3 September 2020
A new offence for those deliberately using, threatening or attempting to use a vehicle to target a police employee and the potential to increase the availability of Tasers and Spit Guards for use by officers are just two of the recommendations in a new Safety Review.
In total 28 recommendations have been made by the National Police Chiefs’ Council today in a nationwide 156 page report into the rapid rise of assaults against police officers - and importantly what can be done to combat them.
Statistics show there were 30,679 assaults on police officers in England & Wales last year. That’s 590 a week. 84 a day. The research by the College of Policing also found 88% of officers said they had been assaulted during their career.
Other recommendations in the safety review include new approach to investigations into officer assaults with arrest of an offender the default position, The College of Policing overhauling current safety training and replacing it with a new national curriculum and considering the benefits of any BWV footage of assaults on officers and staff being played at court, regardless of the defendant’s plea.
Mark Andrews, Chairman of Wiltshire Police Federation, said: “I welcome the efforts of the NPCC in consultation with the Federation. Their report makes very concerning reading and highlights the fact 88% of officers surveyed had been assaulted in their career with 39% in the last 12 months.
“This is unacceptable - police officers come to work to protect the community not to be kicked, punched and spat at. It is not ‘part of the job’ and these statistics should be seen as a national disgrace.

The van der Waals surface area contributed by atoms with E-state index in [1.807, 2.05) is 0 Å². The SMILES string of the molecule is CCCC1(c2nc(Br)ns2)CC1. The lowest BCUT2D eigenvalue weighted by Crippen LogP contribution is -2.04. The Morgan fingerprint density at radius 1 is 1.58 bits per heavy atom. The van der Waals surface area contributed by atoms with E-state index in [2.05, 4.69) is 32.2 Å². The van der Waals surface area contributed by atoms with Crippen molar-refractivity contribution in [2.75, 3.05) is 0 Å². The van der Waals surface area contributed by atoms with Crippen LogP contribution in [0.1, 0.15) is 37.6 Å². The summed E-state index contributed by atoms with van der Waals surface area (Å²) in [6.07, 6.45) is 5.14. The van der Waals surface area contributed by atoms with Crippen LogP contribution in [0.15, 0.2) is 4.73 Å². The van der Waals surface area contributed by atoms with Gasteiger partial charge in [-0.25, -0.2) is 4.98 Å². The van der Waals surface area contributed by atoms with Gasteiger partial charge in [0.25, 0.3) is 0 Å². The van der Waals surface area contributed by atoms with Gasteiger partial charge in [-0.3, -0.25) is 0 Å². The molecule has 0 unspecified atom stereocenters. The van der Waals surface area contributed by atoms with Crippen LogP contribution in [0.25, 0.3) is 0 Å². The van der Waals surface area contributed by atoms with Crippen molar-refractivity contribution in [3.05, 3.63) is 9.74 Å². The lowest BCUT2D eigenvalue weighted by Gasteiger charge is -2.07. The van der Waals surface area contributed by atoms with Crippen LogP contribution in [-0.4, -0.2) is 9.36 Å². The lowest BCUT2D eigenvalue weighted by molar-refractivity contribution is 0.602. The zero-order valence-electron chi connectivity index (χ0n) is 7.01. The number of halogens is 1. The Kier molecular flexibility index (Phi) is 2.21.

“There are many good points raised in this review, and I am happy to say Wiltshire’s Chief Constable has already put in place measures to try to reduce attacks and to bring offenders to justice.
“However, I would urge him to consider the 28 recommendations and take swift action to implement all immediately so our officers are given as much protection as can be afforded to them.
“This is not the first time we have looked at the reasons behind assaults on police officers. We have come a long way in our training, equipment and support but it has made no difference as the attacks keep happening, in fact things are getting worse.
“What we need is for sentencing to match the crime and recognition an attack on an officer is an attack on society. Only with tougher, longer sentencing will we ever see a difference. There should no first offence rap on the knuckles from the court, if you strike an officer then you go to directly to jail.”
More than 40,000 interested parties contributed to the review’s questionnaire.
Other recommendations include that the College of Policing should produce a learning package for
officers and staff to raise awareness of the risks of a corrosive substances and that Chief Constables should issue slash- and needlestick-resistant gloves to all police officers.
PFEW National Vice-Chair, Ché Donald, said: “There are many good points raised in this review, with much good work already in play. However, Chief Officers must now take swift action to implement all immediately, so they are meaningful, make a tangible difference and are directly felt by officers on the ground.
“This review must not become just another door stop and be forgotten about a year down the line. That would mean letting down my colleagues even further.
“Along with the majority of the public, the Federation is appalled by the atrocious levels of violence colleagues have faced recently and has been demanding action. That’s why we welcomed this review and want to see its finding make a real difference.
“All too often my colleagues are not treated as victims when they are assaulted, leaving them feeling failed by supervisors and the criminal justice system, as they have made clear in this officer and staff survey.
“It is only right officers have the very best equipment, training and support for the dangerous job they do; we made this crystal clear in PFEW’s evidence to the review.”